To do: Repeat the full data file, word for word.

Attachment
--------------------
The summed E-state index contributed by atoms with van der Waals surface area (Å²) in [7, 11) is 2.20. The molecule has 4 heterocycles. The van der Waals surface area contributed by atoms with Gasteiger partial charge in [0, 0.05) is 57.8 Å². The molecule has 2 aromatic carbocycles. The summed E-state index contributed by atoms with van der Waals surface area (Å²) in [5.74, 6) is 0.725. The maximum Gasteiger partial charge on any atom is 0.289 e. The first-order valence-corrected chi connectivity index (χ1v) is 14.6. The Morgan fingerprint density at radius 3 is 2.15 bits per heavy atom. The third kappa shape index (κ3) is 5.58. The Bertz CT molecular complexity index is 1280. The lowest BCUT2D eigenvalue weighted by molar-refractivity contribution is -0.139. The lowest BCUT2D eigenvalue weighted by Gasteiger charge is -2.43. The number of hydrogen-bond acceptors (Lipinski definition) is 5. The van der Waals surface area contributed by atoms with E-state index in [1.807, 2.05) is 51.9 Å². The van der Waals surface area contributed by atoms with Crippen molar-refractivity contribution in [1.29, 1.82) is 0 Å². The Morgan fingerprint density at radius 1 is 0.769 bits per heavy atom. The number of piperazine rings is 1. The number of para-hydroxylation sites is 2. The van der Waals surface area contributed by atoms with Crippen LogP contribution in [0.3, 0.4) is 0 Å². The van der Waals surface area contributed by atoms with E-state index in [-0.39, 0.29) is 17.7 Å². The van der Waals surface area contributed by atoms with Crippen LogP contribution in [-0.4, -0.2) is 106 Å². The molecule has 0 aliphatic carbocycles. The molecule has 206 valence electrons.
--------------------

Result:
The summed E-state index contributed by atoms with van der Waals surface area (Å²) in [7, 11) is 2.20. The molecule has 4 heterocycles. The van der Waals surface area contributed by atoms with Gasteiger partial charge in [0, 0.05) is 57.8 Å². The molecule has 2 aromatic carbocycles. The summed E-state index contributed by atoms with van der Waals surface area (Å²) in [5.74, 6) is 0.725. The maximum Gasteiger partial charge on any atom is 0.289 e. The first-order valence-corrected chi connectivity index (χ1v) is 14.6. The Morgan fingerprint density at radius 3 is 2.15 bits per heavy atom. The third kappa shape index (κ3) is 5.58. The Bertz CT molecular complexity index is 1280. The lowest BCUT2D eigenvalue weighted by molar-refractivity contribution is -0.139. The lowest BCUT2D eigenvalue weighted by Gasteiger charge is -2.43. The number of hydrogen-bond acceptors (Lipinski definition) is 5. The van der Waals surface area contributed by atoms with E-state index in [1.807, 2.05) is 51.9 Å². The van der Waals surface area contributed by atoms with Crippen molar-refractivity contribution in [1.29, 1.82) is 0 Å². The Morgan fingerprint density at radius 1 is 0.769 bits per heavy atom. The number of piperazine rings is 1. The number of para-hydroxylation sites is 2. The van der Waals surface area contributed by atoms with Crippen LogP contribution in [0.3, 0.4) is 0 Å². The van der Waals surface area contributed by atoms with E-state index in [-0.39, 0.29) is 17.7 Å². The van der Waals surface area contributed by atoms with Crippen LogP contribution in [-0.4, -0.2) is 106 Å². The molecule has 0 aliphatic carbocycles. The molecule has 206 valence electrons.